Introduction to the new structure and Europe, CIS, Türki̇ye and MENA merging to become one, united competitive region: EMEA.


The LEC is just one part of our vision for the future of EMEA LoL. Europe, and EMEA as a whole, has always been a region driven by its pathways to pro play, which have continually produced some of the world’s most iconic players. This new ecosystem will combine Europe, Türki̇ye, CIS and MENA to become EMEA – a united competitive region for League of Legends esports.


The TCL (Türki̇ye Championship League) and AL (Arabian League, previously Intel Arabian Cup) will join the EMEA Regional Leagues. They’ll compete in EMEA Masters, which will bring together the best of the best across the EMEA regional leagues.

They’ll compete alongside the existing ERLs, making EMEA Masters a truly intercontinental tournament where players from across the region will be able to prove their skill on one of the biggest stages of their careers. EMEA Masters will now host 13 regional leagues after the addition of the AL and TCL.


The LCL will remain suspended until further notice, but may be included in this ecosystem structure in the future. The CIS region will become part of the EMEA ecosystem even in the LCL’s absence, meaning that CIS players will be offered the same residency status as any other player in EMEA.


Over the last several years, we have seen incredible success in our talent development ecosystem with players constantly moving up through the ERLs & EM to ultimately get a shot at playing on the LEC stage.

We want to continue facilitating the growth of the incredible talent we have here in the EMEA region and help nurture a new generation of LEC stars who’ll represent the region internationally for years to come. In 2022 alone, five of the ten finalists in both Spring and Summer splits were graduates of the ERL system – we’ve seen time and time again just how important the ERL talent pipeline is in growing the next generation of LEC stars.

To support this goal, players from across EMEA will be able to compete in the LEC as resident players, and will not be subject to the Interregional Movement policy when participating in the LEC.



  • TCL (TR)

    Under the EMEA banner, the TCL will become an accredited ERL – which will mean it’ll play host to a first and a second-division league, the latter of which will be introduced at a later date, following Spring 2023. The TCL first division will consist of a minimum of eight teams in two double round-robin splits per year, with the top six regular-season teams competing in the region’s playoffs. Those playoffs won’t just be for regional dominance – it’ll be a chance for TCL teams to battle it out to become the first-ever TCL representative at EMEA Masters.

    As we incorporate the TCL into the EMEA Masters ecosystem, we want to make sure Turkish fans can follow all the excitement of competitive EMEA LoL– and so we’re happy to announce that, alongside a Turkish broadcast for EMEA Masters, we’ll be debuting an official Turkish broadcast of the LEC for 2023. Alongside this, we’ll continue to offer Turkish-language broadcasts for MSI and Worlds.

    Producing iconic LEC stars like BrokenBlade and Armut, alongside a whole host of incredible domestic talent, the TCL has a remarkable history in League of Legends Esports. We’re excited to watch that legacy continue to grow under the EMEA Regional League banner.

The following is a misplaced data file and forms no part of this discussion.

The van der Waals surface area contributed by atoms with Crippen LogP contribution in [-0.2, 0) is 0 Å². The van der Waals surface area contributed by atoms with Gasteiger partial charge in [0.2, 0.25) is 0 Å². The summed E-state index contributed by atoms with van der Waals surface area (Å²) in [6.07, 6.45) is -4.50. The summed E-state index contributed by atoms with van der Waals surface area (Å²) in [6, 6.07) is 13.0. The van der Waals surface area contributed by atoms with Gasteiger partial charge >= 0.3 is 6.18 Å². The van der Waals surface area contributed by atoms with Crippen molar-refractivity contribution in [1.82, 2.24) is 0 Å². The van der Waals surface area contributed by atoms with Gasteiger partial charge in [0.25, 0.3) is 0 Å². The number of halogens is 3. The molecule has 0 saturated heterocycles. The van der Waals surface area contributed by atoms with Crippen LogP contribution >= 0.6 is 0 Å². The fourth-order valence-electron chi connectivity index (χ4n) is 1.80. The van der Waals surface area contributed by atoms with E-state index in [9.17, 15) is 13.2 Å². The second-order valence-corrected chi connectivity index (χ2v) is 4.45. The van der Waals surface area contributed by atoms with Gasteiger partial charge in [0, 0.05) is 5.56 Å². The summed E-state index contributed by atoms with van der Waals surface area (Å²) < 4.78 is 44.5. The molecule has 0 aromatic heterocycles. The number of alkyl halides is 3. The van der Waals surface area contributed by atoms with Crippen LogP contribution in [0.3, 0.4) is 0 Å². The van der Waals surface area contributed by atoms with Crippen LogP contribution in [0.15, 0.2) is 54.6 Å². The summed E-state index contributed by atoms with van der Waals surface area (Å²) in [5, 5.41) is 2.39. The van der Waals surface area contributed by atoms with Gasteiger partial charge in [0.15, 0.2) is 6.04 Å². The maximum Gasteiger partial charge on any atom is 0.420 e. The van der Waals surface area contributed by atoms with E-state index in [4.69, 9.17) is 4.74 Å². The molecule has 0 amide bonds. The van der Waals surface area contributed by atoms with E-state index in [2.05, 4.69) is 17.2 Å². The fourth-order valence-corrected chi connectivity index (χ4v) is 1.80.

• LCL (CIS + RUS)

    The LCL will remain suspended until further notice, but may be included in this ecosystem structure in the future. The CIS region will become part of the EMEA ecosystem even in the LCL’s absence, meaning that CIS players will be offered the same residency status as any other player in EMEA.

    We will continue to monitor the landscape and assess the possibility to include the LCL in the expanded ERL ecosystem at a later date.

  • AL (MENA)

    The formerly named Intel Arabian Cup will be officially renamed to the Arabian League, or AL, as the region joins the EMEA Regional League circuit. The AL will start as a non-accredited ERL, meaning they’ll be awarded a spot in EMEA Masters play ins, and the tournament’s format will remain the same for the 2023 season.

    We’re excited to incorporate the AL into the world of EMEA League of Legends and watch it continue to grow as part of the EMEA ecosystem. Bringing together teams from across the MENA region, the competition in MENA has consistently improved since its inception in 2020. We can’t wait to see how the AL will match up against representatives from across EMEA in their EMEA Masters debut.

  • ERLs

    The TCL and AL will join the existing 11 ERLs under the EMEA banner.

    Our accreditation system will remain the same, too. The regional leagues are divided into two categories, accredited and non-accredited. The key difference between accredited and non-accredited ERLs is in their size: non-accredited leagues are home to eight teams, while accredited leagues host ten.

    The leagues also run different playoff formats. Non-accredited leagues run with a four-team knockout stage, whereas accredited leagues use a six-team, double-elimination format.

    We will be seeing some changes to slot distribution for EMEA Masters with the addition of our new competitors. More information on that, and what it means for the existing ERLs, will be revealed later this year.


The LEC’s crown logo will remain the same as we go from Europe to EMEA – but as EU Masters becomes EMEA Masters, we’ve given its logo an update fit for ERL royalty.